Brennan: Russian election interference 'changed the mind of at least one voter'

Brennan: Russian election interference 'changed the mind of at least one voter'
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Former CIA Director John BrennanJohn Owen BrennanDOJ attorney looking into whether CIA withheld info during start of Russia probe: NYT Federal prosecutor looking into Brennan's role in Russian interference findings: report FISA court's rebuke of the FBI: It broke or ignored the rules and our rights MORE on Wednesday said that "at least one voter" was swayed by Russia's campaign to interfere in the 2016 presidential election. 

Brennan, who headed the CIA under former President Obama from 2013 to 2017, said at the National Press Club in Washington, D.C., that he was “sure, personally, that those Russian efforts changed the mind of at least one voter," according to Reuters.


“Whether it was one voter or a million voters, I don’t know,” Brennan added, before later acknowledging that the view was his own and did not reflect on the intelligence agency. The CIA did not assess how Russia's coordinated effort to interfere in the election impacted the feelings of voters.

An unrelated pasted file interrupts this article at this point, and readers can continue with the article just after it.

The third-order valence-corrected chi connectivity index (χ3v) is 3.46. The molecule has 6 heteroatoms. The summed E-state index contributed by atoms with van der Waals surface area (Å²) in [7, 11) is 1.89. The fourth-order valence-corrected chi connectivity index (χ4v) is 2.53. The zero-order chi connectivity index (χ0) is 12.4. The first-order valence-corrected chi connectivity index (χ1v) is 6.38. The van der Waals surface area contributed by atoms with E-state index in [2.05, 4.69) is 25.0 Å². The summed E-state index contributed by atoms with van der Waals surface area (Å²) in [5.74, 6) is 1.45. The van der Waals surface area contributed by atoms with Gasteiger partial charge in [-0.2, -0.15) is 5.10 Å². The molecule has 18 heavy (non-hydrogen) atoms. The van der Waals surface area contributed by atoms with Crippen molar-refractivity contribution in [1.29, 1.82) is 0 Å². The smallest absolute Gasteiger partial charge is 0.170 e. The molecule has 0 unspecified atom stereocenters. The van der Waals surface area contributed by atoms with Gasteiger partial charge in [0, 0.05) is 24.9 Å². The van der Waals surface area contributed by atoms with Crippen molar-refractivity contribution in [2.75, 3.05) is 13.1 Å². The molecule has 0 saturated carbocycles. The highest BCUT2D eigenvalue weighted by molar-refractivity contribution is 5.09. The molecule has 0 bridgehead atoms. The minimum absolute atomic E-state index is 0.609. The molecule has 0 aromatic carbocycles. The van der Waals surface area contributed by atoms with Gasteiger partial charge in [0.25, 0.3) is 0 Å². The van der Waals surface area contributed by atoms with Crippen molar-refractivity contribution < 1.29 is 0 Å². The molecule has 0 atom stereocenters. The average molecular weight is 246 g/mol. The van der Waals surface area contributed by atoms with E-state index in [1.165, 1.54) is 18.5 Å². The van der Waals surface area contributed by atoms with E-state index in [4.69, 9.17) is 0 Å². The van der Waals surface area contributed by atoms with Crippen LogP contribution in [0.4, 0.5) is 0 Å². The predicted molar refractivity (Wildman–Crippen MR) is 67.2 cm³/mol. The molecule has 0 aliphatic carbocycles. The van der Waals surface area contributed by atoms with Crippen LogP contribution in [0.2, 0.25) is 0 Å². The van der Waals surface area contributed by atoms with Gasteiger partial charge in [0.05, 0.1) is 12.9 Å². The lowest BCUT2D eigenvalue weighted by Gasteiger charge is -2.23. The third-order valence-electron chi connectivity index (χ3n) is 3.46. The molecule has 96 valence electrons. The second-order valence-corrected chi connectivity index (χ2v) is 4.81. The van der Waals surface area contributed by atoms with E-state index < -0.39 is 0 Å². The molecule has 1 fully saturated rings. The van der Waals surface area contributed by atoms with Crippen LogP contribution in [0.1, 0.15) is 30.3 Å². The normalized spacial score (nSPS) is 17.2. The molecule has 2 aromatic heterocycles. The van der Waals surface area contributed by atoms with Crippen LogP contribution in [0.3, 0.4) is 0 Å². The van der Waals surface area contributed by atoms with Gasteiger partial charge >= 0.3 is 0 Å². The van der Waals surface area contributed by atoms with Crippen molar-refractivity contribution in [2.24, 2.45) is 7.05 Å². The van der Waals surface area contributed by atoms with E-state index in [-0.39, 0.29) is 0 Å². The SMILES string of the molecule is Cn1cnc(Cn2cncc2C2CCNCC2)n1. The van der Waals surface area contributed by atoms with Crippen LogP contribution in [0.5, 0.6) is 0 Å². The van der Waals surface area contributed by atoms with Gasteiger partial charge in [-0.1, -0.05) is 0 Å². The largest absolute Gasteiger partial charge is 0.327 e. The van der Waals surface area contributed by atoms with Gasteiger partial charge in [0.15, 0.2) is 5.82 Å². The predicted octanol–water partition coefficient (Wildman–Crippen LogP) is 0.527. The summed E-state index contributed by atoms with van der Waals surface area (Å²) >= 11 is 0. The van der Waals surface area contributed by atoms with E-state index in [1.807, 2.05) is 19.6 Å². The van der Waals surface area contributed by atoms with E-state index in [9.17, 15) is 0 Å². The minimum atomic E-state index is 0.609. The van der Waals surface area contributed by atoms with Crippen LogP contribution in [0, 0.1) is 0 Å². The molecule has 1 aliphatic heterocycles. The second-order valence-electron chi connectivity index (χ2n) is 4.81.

“How many, in which states, I don’t know. Whether it changed the outcome, I don’t know,” Brennan said. 

Brennan has been a fierce critic of President TrumpDonald John TrumpCensus Bureau spends millions on ad campaign to mitigate fears on excluded citizenship question Bloomberg campaign: Primary is two-way race with Sanders Democratic senator meets with Iranian foreign minister MORE amid his two-plus years in the White House. The former CIA director has repeatedly criticized the president's conduct and has said that Trump's claims that no one on his campaign colluded with Russia are "hogwash."

Trump last year revoked Brennan's security clearance because of what the White House called his “unfounded and outrageous allegations." 

Lawmakers and intelligence agencies have concluded that Russia launched a coordinated effort involving hacks, leaks and social media campaigns to interfere in the U.S. elections in 2016. U.S. officials have been careful about expressing with certainty that Russia's efforts persuaded voters, Reuters noted. 

The Senate Intelligence Committee released a report in July concluding that Russia targeted election systems in all 50 states in 2016. The report noted that there is no evidence that the campaign changed any votes in actual voting machines. 

The panel in early October urged Congress to take further action on election security to prevent Russian disinformation efforts from affecting the 2020 election.